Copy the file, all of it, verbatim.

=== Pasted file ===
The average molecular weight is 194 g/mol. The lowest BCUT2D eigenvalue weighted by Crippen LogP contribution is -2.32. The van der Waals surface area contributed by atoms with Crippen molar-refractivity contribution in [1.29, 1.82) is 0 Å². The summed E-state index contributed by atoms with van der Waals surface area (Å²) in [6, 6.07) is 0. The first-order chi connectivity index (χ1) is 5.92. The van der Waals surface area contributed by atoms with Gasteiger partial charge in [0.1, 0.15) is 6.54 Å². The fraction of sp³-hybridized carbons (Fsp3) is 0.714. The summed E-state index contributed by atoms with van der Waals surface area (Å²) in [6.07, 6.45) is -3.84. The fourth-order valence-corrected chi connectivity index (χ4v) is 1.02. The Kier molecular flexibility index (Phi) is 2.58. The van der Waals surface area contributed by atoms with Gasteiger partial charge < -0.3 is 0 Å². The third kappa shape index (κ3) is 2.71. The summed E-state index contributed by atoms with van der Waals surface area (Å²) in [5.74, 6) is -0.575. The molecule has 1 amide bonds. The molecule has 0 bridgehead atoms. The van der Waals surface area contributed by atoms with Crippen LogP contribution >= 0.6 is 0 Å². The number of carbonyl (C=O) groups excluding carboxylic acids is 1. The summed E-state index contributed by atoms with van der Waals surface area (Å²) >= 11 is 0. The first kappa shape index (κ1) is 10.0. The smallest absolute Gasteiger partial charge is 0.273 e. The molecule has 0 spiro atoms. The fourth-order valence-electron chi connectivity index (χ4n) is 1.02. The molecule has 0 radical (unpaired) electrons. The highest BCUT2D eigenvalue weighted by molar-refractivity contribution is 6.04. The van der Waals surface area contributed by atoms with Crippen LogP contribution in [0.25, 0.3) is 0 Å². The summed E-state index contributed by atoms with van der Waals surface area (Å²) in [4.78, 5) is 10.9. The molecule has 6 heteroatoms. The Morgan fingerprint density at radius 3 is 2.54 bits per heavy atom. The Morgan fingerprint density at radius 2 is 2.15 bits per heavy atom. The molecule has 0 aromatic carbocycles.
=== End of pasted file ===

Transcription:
The average molecular weight is 194 g/mol. The lowest BCUT2D eigenvalue weighted by Crippen LogP contribution is -2.32. The van der Waals surface area contributed by atoms with Crippen molar-refractivity contribution in [1.29, 1.82) is 0 Å². The summed E-state index contributed by atoms with van der Waals surface area (Å²) in [6, 6.07) is 0. The first-order chi connectivity index (χ1) is 5.92. The van der Waals surface area contributed by atoms with Gasteiger partial charge in [0.1, 0.15) is 6.54 Å². The fraction of sp³-hybridized carbons (Fsp3) is 0.714. The summed E-state index contributed by atoms with van der Waals surface area (Å²) in [6.07, 6.45) is -3.84. The fourth-order valence-corrected chi connectivity index (χ4v) is 1.02. The Kier molecular flexibility index (Phi) is 2.58. The van der Waals surface area contributed by atoms with Gasteiger partial charge < -0.3 is 0 Å². The third kappa shape index (κ3) is 2.71. The summed E-state index contributed by atoms with van der Waals surface area (Å²) in [5.74, 6) is -0.575. The molecule has 1 amide bonds. The molecule has 0 bridgehead atoms. The van der Waals surface area contributed by atoms with Crippen LogP contribution >= 0.6 is 0 Å². The number of carbonyl (C=O) groups excluding carboxylic acids is 1. The summed E-state index contributed by atoms with van der Waals surface area (Å²) >= 11 is 0. The first kappa shape index (κ1) is 10.0. The smallest absolute Gasteiger partial charge is 0.273 e. The molecule has 0 spiro atoms. The fourth-order valence-electron chi connectivity index (χ4n) is 1.02. The molecule has 0 radical (unpaired) electrons. The highest BCUT2D eigenvalue weighted by molar-refractivity contribution is 6.04. The van der Waals surface area contributed by atoms with Crippen LogP contribution in [0.25, 0.3) is 0 Å². The summed E-state index contributed by atoms with van der Waals surface area (Å²) in [4.78, 5) is 10.9. The molecule has 6 heteroatoms. The Morgan fingerprint density at radius 3 is 2.54 bits per heavy atom. The Morgan fingerprint density at radius 2 is 2.15 bits per heavy atom. The molecule has 0 aromatic carbocycles.